Livia couldn’t see him shrug, but she could hear it in his voice. “Who cares.”

“I care. I want to know if I need to keep an eye out for murderous copies of myself.”

Nero sighed. “Maybe it’s true, maybe it’s not. Maybe Augusta’s right, and she’s just a discarded fork that outlived its usefulness. Or maybe it’s a glitch in the System. Every once in a while, maybe the computer just accidentally creates a copy of someone, a fake-instance that runs around with your face and some of your memories but without realizing that they’re just a copy. Or maybe it’s Augusta that’s the fork, a fork of a fork of a fork that she made and cast off and didn’t realize still wandered around.”

“Ugh. I don’t like any of this. Why didn’t you stop her?”

“Me?” Nero’s voice was incredulous. “She ran right past you, why didn’t you stop her?”

“It’s all your plan, not mine. You’re lucky I don’t just leave and let you all deal with her. I have a life to start, not your whiny, petty revenge.”

“You’re lucky we don’t extend that revenge to all of her forks.” Liv heard a distinct smack of flesh-on-flesh as one of them struck the other. “Just watch yourself. You can start wasting your life when she quits.”

Livia waited until the sounds of their bickering faded to nothing before she climbed out from under the slab. She gave it a three count, eyes straining to catch the first flickers of a flare, then took off once again.

From there, she found her way back to the cavern in which she had started without running into any more of her doppelgangers, though their footsteps echoed after her. It wasn’t the entrance through which she had entered the labyrinth, but the thrones, and the river of mercury, were just as she had left them. There, gleaming dully in the shadows beyond the river, was the sword that Nero had thrown at her. She hesitated for just a moment, ears and eyes casting in every direction for a trap, before she dashed out to snag the weapon.

“What have you done to my body?” Augusta’s voice floated out, cold as a snowstorm. Liv straightened to find Augusta seated on the golden throne, the hilt of her sword leaning against the armrest.

“It’s my body,” Liv said. “And I’ll do to it whatever I please.” She raised the iron sword, struggling to keep her arms steady under its weight.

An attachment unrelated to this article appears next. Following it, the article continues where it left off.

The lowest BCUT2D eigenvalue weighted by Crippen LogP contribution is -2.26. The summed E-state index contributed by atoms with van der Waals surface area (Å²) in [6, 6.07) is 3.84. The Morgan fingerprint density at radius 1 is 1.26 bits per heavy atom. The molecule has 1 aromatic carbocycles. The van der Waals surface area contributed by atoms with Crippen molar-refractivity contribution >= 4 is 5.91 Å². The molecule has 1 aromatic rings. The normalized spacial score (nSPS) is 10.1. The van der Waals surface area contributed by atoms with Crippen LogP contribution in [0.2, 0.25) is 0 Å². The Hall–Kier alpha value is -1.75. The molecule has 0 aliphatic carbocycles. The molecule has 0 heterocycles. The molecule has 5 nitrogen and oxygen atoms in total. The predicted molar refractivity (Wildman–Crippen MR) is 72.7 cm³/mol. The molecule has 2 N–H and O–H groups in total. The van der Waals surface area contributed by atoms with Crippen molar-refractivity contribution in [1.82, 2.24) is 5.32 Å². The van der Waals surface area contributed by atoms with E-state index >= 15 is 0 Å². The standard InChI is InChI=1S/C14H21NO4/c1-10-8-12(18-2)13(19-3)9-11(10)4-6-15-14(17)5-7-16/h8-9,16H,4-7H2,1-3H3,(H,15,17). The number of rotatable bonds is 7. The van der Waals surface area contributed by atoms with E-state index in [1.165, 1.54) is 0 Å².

Augusta rose and took up her sword in one smooth, practiced motion. “You can’t hope to fight me, Livia. You’re a shadow of me, one that has taken my place for far too long. Nothing but a dark spot who trailing behind me.”

Liv set her hooves and pointed the sword at Augusta’s chest. “I can beat you, I know it.”

Augusta laughed. “You can beat me? You’re nothing. A fake. A phony. An echo of a real person.” As if to demonstrate, she lurched forward and knocked the wavering sword to the side before stabbing Livia, once again, in the leg. It crumbled underneath her and she fell to one knee.

“I wonder what happens if you get beheaded?” Augusta mused to herself. “Maybe that will create an internal error so severe that the System will forcequit you?”

Livia brought the sword back up and Augusta knocked it away again.

“Just quit, Livia,” Augusta told her. She kicked Livia onto her back. “Give up. You’re not worth the pain I can force on you.”

“I am,” Livia said. She swung the sword, not like a sword, but like a baseball bat, two handed. It clanged against the metal greave that Augusta wore, forcing the taller woman back a few steps.

“You are the part of me I do not want,” Augusta barked. She swung her sword down overhead, trying to chop Livia in half as though she were a log. Liv rolled away, and the sword did nothing more than glance off of her shoulder. She pushed up into a squatting run and limped to the edge of the cavern.

“Enough of this!” Augusta roared. Livia straightened up as best as she could, leg and shoulder burning once again. “No more games, no more Hail Mary dashes into the darkness.” Augusta raised her hand, and iron gates slammed down over the entrances to the labyrinth. “You are trapped here, stuck in this place with me until you finally give up. This is unending, forever. There is only one escape for you.” The last echoes of the falling gates stifled, giving way to the shouts of their other instances, asking what had happened, yelling at Augusta to let them out, asking her what she thought she was doing.

Livia ignored them, even as they came back within sight, separated from her and Augusta. Her eyes raked the walls, the ceiling, the floor. Augusta was right—there was no way out that she could see, no cavern or crevasse to hide in, no matter how temporary. She was trapped, doomed to choose between an everlasting hell or oblivion. As locked away as surely as the others were, behind Augusta’s gates.